AFter I had read thy small Treatise in print, where­in t [...]ou undertakest to prove Water-Baptism to be a Gospel Precept, by plain Scripture; I was sorry on thy account, to find thee with such confidence, to publish thy Ignorance and Folly, as well as thy great bitterness of Spirit and Prejudice against the Truth, and the Witnesses of it, so openly in th [...] face of the World. Put when I call to mind how that God in his infinite Wis­dom permits men to rise up to oppose the Trut [...], that the Truth it self may be the more clearly discovered, by the breakings forth of Gods Light still more and more; the more that the Truth is opposed, I am truly comforted and encouraged. And for thy Reviling and Reproachful words against me, I regard them not, further, than to pity thee, and heartily to desire, that God may open thy Eyes, and give thee true Repentance & Forgiveness; for I have that Charity, that what thou dost in this thy work of opposition, it is through thy ignorance and therefore upon thy Repentance is pardonable. But as for me and my Brethren, it is a small thing for us to be reproached and falsly accused by thee, seeing thou art so ignorantly bold and [...]ool [...]hardy to reproach the Lord Iesus Christ in his inward appearance, and Light, in the hearts of men, calling him a false Christ, as if these who preach Christ in the hearts of Gods Saints, were those of whom Christ fore­told, that should come in the latter days and preach a false [Page 2] Christ, saying, he is in the secret Chamber, which thou understandest as if Christ had meant, the secret Chamber of the hea [...]t, following herein thy Brother in Iniquity & Darkness, Benjamin Keech, who in his Book called, The Childs Instructor, hath these express words in that Section concerning the Light within) Therefore believe not him that saith, behold he is here in the secret Chamber, viz. the heart. The which expression thou seemest to have borrowed from the said Book: But if thou hadst any true knowledg in the Mystery of Christ, thou wouldst sooner have chosen, that thy right hand, that pen'd these words, had been cut off, than to have used them But by this, and other the like expressions in thy Treatise thou plain­ly discovers thy self to be a man altogether ignorant of the true knowledge of Christ; yea, thou seemest ignorant of the very Letter of the Scripture, which in plain and express words doth mention Christ dwelling in the heart, and Christ within the hope of Glory, the Mystery hid from Ages and Ge­nerations; And said Paul to the Corinthians, Know ye not that Iesus Christ is in you, unless [...]e be Reprobates? And said Christ in his Prayer unto his Father, Thou in me and I in them: And when he told the Pharisees, who looked that the Kingdom of God should come with Observations, as to say, lo here, or lo there, he said, for behold the King­dom of God is within you, Luke 17.21. and surely, where the Kingdom of God is, there are God and Christ▪ [...]o that the plain [...]etter of the Scripture is against thy most absurd and Anti-christian Doctrine, That the Christ in the hearts of men, yea, even of the Saints, as thou wouldst have it (for thou makest no distinction) is a false Christ; for the plain tendency of this thy Work of Darkness is to make People believe, that Christ is not a Light within the Saints, because, as thou alledgest, the Light within was not [Page 3] crucified for us, but Iesus Christ of Nazareth. And in this absurd distinction and dividing of Christ, thou acts the part of Socinus and his followers, who are called Socinians, that affirm most absurdly, That Christ it only a meer man, and that he had no being nor existance before Mary. But if thou say, thou believest that Christ is both God and Man, and that he was from the beginning, to wit, that Word by whom all things were made, then, why dost thou deny that Christ, as he is that Word, is in the Saints? for though Christ only suffered in the flesh, and as Man upon the Tree of the Cross, yet he who suffered, was not meer Man, but God and Man, and yet still one Christ. And thus also Christ within spiritually and inwardly revealed in the Saints, is not another Christ from him that [...] in the flesh, and was crucified for us, even Jesus of Nazareth. And hadst thou taken a little pains to read my book and consider it impartially and fairly, thou shouldst have seen what a plain and single account I give of mine and my Friends Faith concerning the Man Christ Iesus, as he came [...]n the flesh, and dyed for our sins; and rose again and ascended, &c. even Jesus of Nazareth; and that true faith in Christ Jesus is not only a believing in him, as he is the Word, &c. but as the same Word did take flesh and was God manifest in the flesh, &c. to wit, Christ crucified and risen again, made of a Woman, made under the Law, &c. and that the true faith of a Christian doth not divide Christ, &c. as false Christians do, who say, they believe in Christ without them, but do not believe and receive Christ within them, as God the Father doth inwardly reveal him, or as R [...]nters and other high Notionists, who pretend to believe in Christ, as the Word and Light in them, but slight and blaspheme [Page 4] against Christ that was crucified without them, as is plainly to be seen in my late book, pag. 131, 132, 133, and pag. 103, 104, 108. and p. 229. and hereby it doth plainly appear how farely I guard against both extreams o [...] [...]alse Teachers, some preaching Christ without, but denying him within, as thou Pardon Tillinghast, and most of thy Brethren called Baptists, most Anti-christianly have done, and yet continue to do Oh Pardon! Pardon! God Almighty give thee pardon, through unfeigned Repent­ance, for this thy great sin) others, not these sober People called in scorn Quakers, but Ranters, and high Notionists, who pretend to own Christ within them, but deny him without, as come in the Flesh, &c. And though thou call'st thy self in thy title page A Servant of Iesus Christ, yet thou hast plainly discovered, that thou yet art ignorant of him, and in this thy Work thou hast rather proved thy self a servant of Anti-christ; for what greater opposition can Anti-christ make against Christ, than to oppose the presence and in-being of Christ in his People, who is their Life? And if he who is their Life be not in them, they cannot live, yea, if Christ live not in thee, thou art dead in thy tre [...]passes and sins, and the old man is alive in thee, and his servant thou art, and Christ is not like to live in thee, as he did in Paul ▪ and as he doth in all true Christians, so long as thou judgest, That the Christ in the heart is a false Christ. Oh, Pardon Tillinghast! thou hast made too great haste in this thy undertaking, as in many other thy works, wherein possibly thou mayst imagine thou art tilling and plowing in Gods field; but remember, that the Scripture saith, Th [...] plowing of the Wicked is sin; and when thou makest haste to till, with­out the true knowledge of God and Christ, thou hadst [Page 5] better let alone and imploy thy self in some other lawful occupation. Hast thou no other way to defend thy Idol of Water-baptism, but to smite against the Lo [...]d Jesus Christ, in his inward appearance in his Saints? But kno [...], O vain and foolish man! that as that [...]dol Dagon did [...]all before Gods Ark, so thy idol of Water-baptism shall [...]all before the Lord Jesus Christ, inwardly appearing in thousands and ten thousands of his Saints; and let none be offended that I call thy Water-baptism an [...]dol; for whatever man sets up in opposition to the inward ap­pearance of Christ in his People, they make i [...] unto them­selves an Idol, and it will fall, and they together with it. But as for Iohn's Baptism with Water, or that baptism with water that others of the Disciples of Christ used, I call it not an Idol, far be it from me, it had its blessing and service in its day, and pointed, as a figure, to Christs inward and spiritual Baptism; and if there be an inward baptism of Christ, then is not Christ the inward baptiser, and minister of this inward baptism? yea, certainly; and yet thou denyest Christ within, calling him, A false Christ in the secret Chamber of the heart.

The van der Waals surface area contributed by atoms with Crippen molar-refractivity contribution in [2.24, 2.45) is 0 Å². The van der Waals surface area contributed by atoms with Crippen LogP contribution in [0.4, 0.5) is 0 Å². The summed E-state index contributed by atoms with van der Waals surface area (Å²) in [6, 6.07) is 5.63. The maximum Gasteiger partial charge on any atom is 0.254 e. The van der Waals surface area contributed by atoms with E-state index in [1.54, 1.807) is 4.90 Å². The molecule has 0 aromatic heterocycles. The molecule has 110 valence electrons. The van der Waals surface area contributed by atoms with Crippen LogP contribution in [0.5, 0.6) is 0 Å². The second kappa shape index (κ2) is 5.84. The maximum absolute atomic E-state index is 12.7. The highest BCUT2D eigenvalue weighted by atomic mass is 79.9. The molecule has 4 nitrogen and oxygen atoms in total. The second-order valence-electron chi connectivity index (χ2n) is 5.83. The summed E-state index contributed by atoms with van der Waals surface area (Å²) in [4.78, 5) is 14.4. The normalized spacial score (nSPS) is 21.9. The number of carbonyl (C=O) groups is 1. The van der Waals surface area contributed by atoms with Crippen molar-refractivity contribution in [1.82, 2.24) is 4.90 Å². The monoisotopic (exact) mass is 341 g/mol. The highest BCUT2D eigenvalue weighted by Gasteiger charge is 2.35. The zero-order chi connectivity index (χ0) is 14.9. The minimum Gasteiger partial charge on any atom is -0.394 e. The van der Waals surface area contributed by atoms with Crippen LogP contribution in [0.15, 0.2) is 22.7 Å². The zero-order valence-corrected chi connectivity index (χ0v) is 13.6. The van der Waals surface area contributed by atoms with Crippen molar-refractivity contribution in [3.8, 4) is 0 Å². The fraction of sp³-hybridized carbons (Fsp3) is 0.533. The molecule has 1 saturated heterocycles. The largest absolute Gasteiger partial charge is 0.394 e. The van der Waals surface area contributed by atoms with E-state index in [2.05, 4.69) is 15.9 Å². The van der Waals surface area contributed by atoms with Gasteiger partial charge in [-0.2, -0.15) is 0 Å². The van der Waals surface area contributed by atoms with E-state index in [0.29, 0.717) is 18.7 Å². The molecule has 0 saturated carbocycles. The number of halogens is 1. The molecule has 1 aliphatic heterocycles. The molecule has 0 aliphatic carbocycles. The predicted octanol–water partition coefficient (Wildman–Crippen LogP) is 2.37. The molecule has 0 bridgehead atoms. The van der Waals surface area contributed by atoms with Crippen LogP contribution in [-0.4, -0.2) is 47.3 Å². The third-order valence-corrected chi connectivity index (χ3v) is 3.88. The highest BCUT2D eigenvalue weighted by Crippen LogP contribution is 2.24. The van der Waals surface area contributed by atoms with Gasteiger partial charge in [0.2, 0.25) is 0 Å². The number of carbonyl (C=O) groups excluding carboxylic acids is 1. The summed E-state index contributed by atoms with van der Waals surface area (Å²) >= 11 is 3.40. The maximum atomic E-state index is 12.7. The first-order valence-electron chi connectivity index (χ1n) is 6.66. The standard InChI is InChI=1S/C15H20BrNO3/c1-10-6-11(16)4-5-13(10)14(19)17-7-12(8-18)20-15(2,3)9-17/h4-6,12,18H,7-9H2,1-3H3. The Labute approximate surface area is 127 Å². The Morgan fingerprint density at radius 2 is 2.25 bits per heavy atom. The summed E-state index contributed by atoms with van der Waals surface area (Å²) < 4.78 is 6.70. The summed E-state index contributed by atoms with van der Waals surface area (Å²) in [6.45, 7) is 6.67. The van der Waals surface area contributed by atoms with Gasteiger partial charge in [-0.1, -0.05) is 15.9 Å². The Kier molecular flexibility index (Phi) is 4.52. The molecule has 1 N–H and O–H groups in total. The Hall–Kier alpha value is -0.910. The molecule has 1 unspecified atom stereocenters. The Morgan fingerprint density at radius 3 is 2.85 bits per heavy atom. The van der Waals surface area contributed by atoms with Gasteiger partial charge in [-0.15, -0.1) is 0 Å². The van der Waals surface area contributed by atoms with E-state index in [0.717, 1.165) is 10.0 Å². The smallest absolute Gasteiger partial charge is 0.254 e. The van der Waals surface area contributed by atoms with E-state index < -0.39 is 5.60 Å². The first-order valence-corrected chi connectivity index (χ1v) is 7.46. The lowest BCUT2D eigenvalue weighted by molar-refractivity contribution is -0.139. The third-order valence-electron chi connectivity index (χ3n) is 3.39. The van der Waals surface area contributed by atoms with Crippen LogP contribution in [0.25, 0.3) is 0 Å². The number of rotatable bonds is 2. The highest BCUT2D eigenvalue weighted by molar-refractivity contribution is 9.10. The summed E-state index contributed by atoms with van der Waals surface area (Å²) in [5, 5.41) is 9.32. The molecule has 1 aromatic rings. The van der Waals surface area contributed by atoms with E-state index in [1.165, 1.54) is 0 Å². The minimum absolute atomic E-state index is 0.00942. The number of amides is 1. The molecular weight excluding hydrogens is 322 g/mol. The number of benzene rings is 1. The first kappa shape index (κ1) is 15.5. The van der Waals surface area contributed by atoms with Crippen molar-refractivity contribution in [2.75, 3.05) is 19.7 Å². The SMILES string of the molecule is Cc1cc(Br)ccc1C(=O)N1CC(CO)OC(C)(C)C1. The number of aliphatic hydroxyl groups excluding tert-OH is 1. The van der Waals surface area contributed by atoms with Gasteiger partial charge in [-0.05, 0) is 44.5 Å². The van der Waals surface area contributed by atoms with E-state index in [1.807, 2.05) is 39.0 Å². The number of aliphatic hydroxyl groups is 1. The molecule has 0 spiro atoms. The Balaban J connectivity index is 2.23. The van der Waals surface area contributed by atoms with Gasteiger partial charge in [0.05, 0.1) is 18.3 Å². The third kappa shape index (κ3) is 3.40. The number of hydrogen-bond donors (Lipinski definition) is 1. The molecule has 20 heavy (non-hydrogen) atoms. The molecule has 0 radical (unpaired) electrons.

And as for thy undertaking to prove thy Water Baptism to be a Gospel Precept by plain Scripture, I question not, but through Gods assistance, I shall prove, that thou ha [...]t grosly perverted & mis-applied the scriptures, not understan­ding the scriptures nor the power of God, like unto the Sad­duces of old. Thou compa [...]est thy self to David with his sling, & his few stones smiting a [...] Goliah. But, alas, poor man! that sling and these stones, and [...]hat River or brook, out of which he did [...]ake these stones, according to the deep Mystery, signified under that figure or allegory, thou understandst not, it is a dark Riddle and Parable un [...]o [Page 6] thee, and thou thy self art more a kin to Goliah than to David.